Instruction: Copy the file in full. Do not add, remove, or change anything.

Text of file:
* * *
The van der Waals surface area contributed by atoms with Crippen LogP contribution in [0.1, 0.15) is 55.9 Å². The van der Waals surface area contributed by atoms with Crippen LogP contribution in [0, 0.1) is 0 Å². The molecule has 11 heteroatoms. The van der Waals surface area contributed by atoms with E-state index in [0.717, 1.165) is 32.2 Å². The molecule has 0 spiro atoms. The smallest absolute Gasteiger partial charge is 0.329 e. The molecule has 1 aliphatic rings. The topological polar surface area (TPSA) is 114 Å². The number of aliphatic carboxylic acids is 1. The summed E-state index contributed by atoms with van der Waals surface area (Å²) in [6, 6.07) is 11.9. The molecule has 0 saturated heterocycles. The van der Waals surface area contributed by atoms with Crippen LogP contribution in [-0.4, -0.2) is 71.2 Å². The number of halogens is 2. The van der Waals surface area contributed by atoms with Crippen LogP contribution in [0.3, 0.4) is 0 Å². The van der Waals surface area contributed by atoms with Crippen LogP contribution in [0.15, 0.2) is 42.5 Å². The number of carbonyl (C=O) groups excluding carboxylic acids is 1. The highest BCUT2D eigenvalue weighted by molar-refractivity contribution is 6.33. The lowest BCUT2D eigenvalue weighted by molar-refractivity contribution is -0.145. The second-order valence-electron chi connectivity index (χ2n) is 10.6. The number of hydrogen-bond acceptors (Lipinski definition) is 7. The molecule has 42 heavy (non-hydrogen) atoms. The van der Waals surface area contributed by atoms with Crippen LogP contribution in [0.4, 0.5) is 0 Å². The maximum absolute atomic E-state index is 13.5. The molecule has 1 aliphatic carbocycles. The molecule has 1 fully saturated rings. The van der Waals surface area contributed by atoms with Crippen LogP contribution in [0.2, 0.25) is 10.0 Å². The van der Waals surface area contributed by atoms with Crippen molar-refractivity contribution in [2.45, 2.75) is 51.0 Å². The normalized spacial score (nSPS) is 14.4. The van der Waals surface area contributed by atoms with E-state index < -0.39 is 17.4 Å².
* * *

The van der Waals surface area contributed by atoms with Crippen LogP contribution in [0.1, 0.15) is 55.9 Å². The van der Waals surface area contributed by atoms with Crippen LogP contribution in [0, 0.1) is 0 Å². The molecule has 11 heteroatoms. The van der Waals surface area contributed by atoms with E-state index in [0.717, 1.165) is 32.2 Å². The molecule has 0 spiro atoms. The smallest absolute Gasteiger partial charge is 0.329 e. The molecule has 1 aliphatic rings. The topological polar surface area (TPSA) is 114 Å². The number of aliphatic carboxylic acids is 1. The summed E-state index contributed by atoms with van der Waals surface area (Å²) in [6, 6.07) is 11.9. The molecule has 0 saturated heterocycles. The van der Waals surface area contributed by atoms with Crippen LogP contribution in [-0.4, -0.2) is 71.2 Å². The number of halogens is 2. The van der Waals surface area contributed by atoms with Crippen LogP contribution in [0.3, 0.4) is 0 Å². The van der Waals surface area contributed by atoms with Crippen LogP contribution in [0.15, 0.2) is 42.5 Å². The number of carbonyl (C=O) groups excluding carboxylic acids is 1. The highest BCUT2D eigenvalue weighted by molar-refractivity contribution is 6.33. The lowest BCUT2D eigenvalue weighted by molar-refractivity contribution is -0.145. The second-order valence-electron chi connectivity index (χ2n) is 10.6. The number of hydrogen-bond acceptors (Lipinski definition) is 7. The molecule has 42 heavy (non-hydrogen) atoms. The van der Waals surface area contributed by atoms with Crippen LogP contribution in [0.4, 0.5) is 0 Å². The maximum absolute atomic E-state index is 13.5. The molecule has 1 aliphatic carbocycles. The molecule has 1 fully saturated rings. The van der Waals surface area contributed by atoms with Crippen LogP contribution in [0.2, 0.25) is 10.0 Å². The van der Waals surface area contributed by atoms with Crippen molar-refractivity contribution in [2.45, 2.75) is 51.0 Å². The normalized spacial score (nSPS) is 14.4. The van der Waals surface area contributed by atoms with E-state index < -0.39 is 17.4 Å².